Alonso questions F1's obsession with 'spicing up' the show


Fernando Alonso questions F1's obsession with spicing up the show, though the Spaniard, a fan of single lap qualifying, admits that Fridays could be improved.

In all honesty, we can't remember exactly who it was, but a few years back a notable inhabitant of Planet Paddock, when asked about processional, boring races referred to football matches that end in a 0-0 draw.

At the time we took issue with this comment, because sometimes a 0-0 game can be the most thrilling of all, one doesn't need a 5-4 scoreline to know one has watched a good game in which two sides are at their tactical best.

From the day Liberty Media bought F1 is has been clear that the sport's owners are of the opinion that 0-0 is boring and 5-4, indeed 14-12 scorelines are the way to go.

Barely a week goes by without a suggestion as to how the sport can be "spiced up", be it silliness such as the 'Overtake Award' or the far more fundamental imposition of a budget cap and a futuristic looking (almost same-spec) car on which many reputations depend.

Fernando Alonso is one of the sport's few remaining purists, and now the Spaniard has questioned why F1 needs to keep reinventing itself with gimmicks, its constant desire to 'spice up' something that is clearly already a major attraction to fans.

"Formula 1 is always pursuing an improvement that sometimes this is not needed, in a way," he said. "I don't see any other sport being so worried about making or improving the show.

"I see football, which normally is the king of sports, and there are so many games that are so boring," he continued. "And the following week there is not any drama, there is not any change. There are no suggestions how to change the game to make the goal bigger, to play without a goalkeeper to improve the show. There are no dramas.

"The sport is at it is and Formula 1 should be happy and proud as a show because it is a very big thing."

However, the Spaniard admits that 'as is', the sport isn't perfect and is therefore open to change.

"Because we want to improve, my feeling is that the Friday is what is maybe dictating the rest of the weekend, because qualifying is made by the car performance and not by the driver input," he said.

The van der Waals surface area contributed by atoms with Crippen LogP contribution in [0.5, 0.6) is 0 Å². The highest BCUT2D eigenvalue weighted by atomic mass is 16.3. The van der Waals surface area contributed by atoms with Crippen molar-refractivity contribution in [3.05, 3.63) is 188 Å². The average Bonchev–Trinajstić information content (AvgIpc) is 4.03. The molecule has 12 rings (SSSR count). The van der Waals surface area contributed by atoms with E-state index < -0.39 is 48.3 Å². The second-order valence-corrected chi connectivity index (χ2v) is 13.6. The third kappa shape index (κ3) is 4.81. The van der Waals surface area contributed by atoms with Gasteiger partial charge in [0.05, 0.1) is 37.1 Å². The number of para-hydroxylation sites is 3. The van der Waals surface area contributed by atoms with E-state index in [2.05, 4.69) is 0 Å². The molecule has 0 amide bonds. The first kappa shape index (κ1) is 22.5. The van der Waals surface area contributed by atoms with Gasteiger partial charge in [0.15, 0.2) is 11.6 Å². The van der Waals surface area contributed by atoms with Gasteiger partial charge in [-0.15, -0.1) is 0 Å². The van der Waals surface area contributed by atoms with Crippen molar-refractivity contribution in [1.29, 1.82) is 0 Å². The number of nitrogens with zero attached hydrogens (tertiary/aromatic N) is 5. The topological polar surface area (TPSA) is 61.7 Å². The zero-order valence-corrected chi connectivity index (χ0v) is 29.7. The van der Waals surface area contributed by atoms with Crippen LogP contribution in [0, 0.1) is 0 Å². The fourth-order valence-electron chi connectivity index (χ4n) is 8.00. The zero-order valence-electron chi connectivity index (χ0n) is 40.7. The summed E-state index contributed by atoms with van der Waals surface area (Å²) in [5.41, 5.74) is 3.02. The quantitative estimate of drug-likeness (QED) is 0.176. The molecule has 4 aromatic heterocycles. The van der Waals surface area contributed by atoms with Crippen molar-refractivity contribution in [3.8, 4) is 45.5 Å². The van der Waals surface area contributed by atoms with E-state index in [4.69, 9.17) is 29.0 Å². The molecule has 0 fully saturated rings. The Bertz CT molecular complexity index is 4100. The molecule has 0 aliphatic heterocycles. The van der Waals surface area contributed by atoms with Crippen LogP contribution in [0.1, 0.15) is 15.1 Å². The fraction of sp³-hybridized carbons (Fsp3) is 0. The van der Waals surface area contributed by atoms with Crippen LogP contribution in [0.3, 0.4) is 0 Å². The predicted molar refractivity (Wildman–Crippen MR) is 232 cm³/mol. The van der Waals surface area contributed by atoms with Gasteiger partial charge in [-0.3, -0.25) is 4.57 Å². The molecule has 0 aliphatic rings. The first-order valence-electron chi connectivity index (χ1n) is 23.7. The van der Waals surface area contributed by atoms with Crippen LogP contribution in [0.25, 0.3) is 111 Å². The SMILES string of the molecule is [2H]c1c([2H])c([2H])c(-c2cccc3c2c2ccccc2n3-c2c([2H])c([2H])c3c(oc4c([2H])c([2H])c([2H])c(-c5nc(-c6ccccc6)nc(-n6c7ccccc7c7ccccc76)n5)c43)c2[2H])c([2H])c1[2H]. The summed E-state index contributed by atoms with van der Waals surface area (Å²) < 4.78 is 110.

"If qualifying is still six sets of tyres, we will eventually finish in the natural order of the performance of the cars," he continued. "So in Saturday sprint race, we will start in our position, and we will finish in our position.

"If the format in qualifying on Friday is a little bit different, just one lap or something, for example in Q2, I locked up the front tyres into Turn 1, and with that lap, I would start last, because I made a mistake. I will pay the price, start last, and maybe today I have a hard job to do. There is a sense of the sprint qualifying. It will be more spicy.

"I still think the same after Silverstone after Monza... the Friday is the thing that we need to, if possible, change the natural order of the cars."

The Spaniard admits that one-lap qualifying would be his solution.

"Imagine one lap in Monaco and you only have that lap," he said. "And there is track evo, or maybe there is weather. Maybe the leaders of the championship start first, and you make a mega lap, with the track evolution and you start on the first row of the grid, something like that. Maybe there is one weekend where you are lucky, and you can perform on something extra. Now, your hands are tied. Even if you have inspiration one day, if your car is the fifth fastest, you will finish ninth and 10th."

Asked about reverse grids, which Ferrari supports, he replied: "The reverse grid I would take it because I am in a slow car but I don't think it is fair, and I don't think F1 should make that revolution either."

Maybe when he finally retires, F1 should give Fernando a senior role, he certainly makes a lot more sense than some we could mention.

Check out our Sunday gallery from Monza, here.

Article from Pitpass (

Published: 12/09/2021
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